Thermal or concentration-induced noise will limit the sensitivity, but will not preclude the described method. Typically, monitoring is performed in a thermally stabilized environment to eliminate temperature-induced drift. However, the temperature or the chemical environment may be changed to slow down rates of reaction to better identify a sequence of reactions.
Micromechanical (acoustic) frequencies can be monitored in the frequency range of about 1-10 kHz and are limited by the characteristics of the cantilever. (Changes in cantilever design can lead to a greater range of frequencies.) This range is much lower than the frequency of vibration of individual atoms in a biological molecular entity, but is higher than those associated with typical biological DNA processing speeds of 30-50 bases per second. If electrical activity is the studied signal, then electrical responses can be measured to frequencies as high as 1 MHz; thus, electrical activity may be measurable at higher speeds than present micromechanical motions.
Since the duplicating process is performed repeatedly by the same enzyme, this technique of sequencing by monitoring the function of a DNA-processing biological molecule with an atomic force cantilever (or electronic or chemical effect detector) can automatically acquire statistics if many identical DNA segments are monitored or they are replicated. Monitoring can be terminated once sufficient data are acquired. The consistency of the reactions and rates of mutation may be studied.
Different concentrations of the nucleotide bases in solution may be used to control the amount of time for interaction of the base with the enzyme. The proportion of a particular base in the solution of four bases determines the probability of the enzyme reacting with that base. Thus, if the concentration of adenine is the highest, then on average the time for the polymerase to begin to react with adenine should be the shortest. Once the base is bound to the enzyme, a separate time sequence is followed that provides additional information.
The present method is used to monitor the catalytic reactions of the enzyme E. Coli DNA-Polymerase I during DNA replication. This enzyme is an excellent system for studying DNA polymerases and template-directed DNA synthesis since high resolution structural information exists. The enzymes are attached to a smooth substrate by conventional means, and the AFM is used in the conventional scanning mode to locate and position the tip on a single enzyme molecule. The tip is used to detect the conformational changes of the enzyme as it processes and replicates a segment of DNA by adding bases (nucleotides) to the template-primer. DNA may be sequenced by "listening" as individual nucleotide bases are incorporated into a DNA molecule.
The procedure is to immobilize a subunit of the enzyme, such as the Klenow fragment, onto a smooth surface, in the presence of a buffered liquid containing the DNA fragments of interest and the nucleotide reactants (bases) needed for DNA replication. The goal is to identify characteristic signals for forming an adenine-thymine nucleotide pair and a guanine-cytosine pair.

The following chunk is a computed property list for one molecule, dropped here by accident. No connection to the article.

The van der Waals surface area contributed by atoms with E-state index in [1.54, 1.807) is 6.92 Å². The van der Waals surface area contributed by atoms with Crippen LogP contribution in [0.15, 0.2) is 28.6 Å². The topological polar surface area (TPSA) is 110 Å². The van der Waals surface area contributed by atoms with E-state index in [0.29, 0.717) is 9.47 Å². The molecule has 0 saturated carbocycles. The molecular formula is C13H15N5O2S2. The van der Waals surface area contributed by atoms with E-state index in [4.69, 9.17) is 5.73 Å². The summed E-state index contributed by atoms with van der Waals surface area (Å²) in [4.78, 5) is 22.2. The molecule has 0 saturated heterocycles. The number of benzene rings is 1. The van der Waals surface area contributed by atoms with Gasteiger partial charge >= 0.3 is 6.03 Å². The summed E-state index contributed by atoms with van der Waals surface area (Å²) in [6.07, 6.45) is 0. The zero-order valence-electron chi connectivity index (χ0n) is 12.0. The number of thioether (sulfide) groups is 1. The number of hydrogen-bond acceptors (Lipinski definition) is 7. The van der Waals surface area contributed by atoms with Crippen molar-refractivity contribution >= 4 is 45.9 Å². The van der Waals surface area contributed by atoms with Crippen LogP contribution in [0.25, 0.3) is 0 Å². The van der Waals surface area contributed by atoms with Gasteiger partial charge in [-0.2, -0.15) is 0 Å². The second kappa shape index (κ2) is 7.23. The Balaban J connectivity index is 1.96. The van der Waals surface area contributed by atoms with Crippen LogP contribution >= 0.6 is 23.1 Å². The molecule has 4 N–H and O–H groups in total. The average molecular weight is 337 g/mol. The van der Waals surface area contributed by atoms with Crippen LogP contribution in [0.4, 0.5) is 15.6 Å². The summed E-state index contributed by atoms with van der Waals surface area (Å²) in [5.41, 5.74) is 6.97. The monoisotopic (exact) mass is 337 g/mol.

In the same manner as shown in FIG. 2, the AFM's cantilever tip is positioned on the Klenow fragment. As replication proceeds, energy is released and the enzyme-DNA complex changes configuration. The rate-limiting step of the polymerase reaction is ascribed to a conformational change in the enzyme-DNA-base complex. The energy associated with this change will produce a force that will move a sufficiently compliant probe tip. The tip motion will be detected as a signal in the low frequency acoustic range associated with the nominal room temperature rate of replication, approximately 15-50 Hz.
The polymerase reaction is a complex, multi-step process. A kinetic mechanism has been proposed for the incorporation of nucleotides into DNA catalyzed by the Klenow fragment. The overall free energy change of a single nucleotide incorporation cycle during processive DNA polymerization has been measured as ˜2.5 kcal/mole. This energy, if associated with a unidirectional configurational change, can result in a displacement of the AFM cantilever/spring of up to ˜6 Å. This analysis is based on a typical cantilever spring constant of ˜0.1N/m. Laser-based optical detection techniques used in AFM measurements are capable of measuring cantilever deflections on the order of 0.1 Å. Thus, detection of the polymerase reaction is possible using the present method.
The estimated force generated by the polymerase reaction is on the order of 60 pN, which is an order of magnitude greater than the recently measured forces associated with biological motors, but is consistent with the energy available for the motion in an enzyme. In addition, images of biomolecules have been obtained by other workers using forces of this magnitude in a liquid environment. This value is approximately the recommended deformation threshold of 10-11 N for AFM of biological molecules. Finally, the force exerted by the enzyme onto the tip due to the polymerase reaction is calculated to produce an overall enzyme deformation of ˜0.65 Å, or about 1% of the Klenow fragment diameter. This level of deformation should not affect enzyme activity.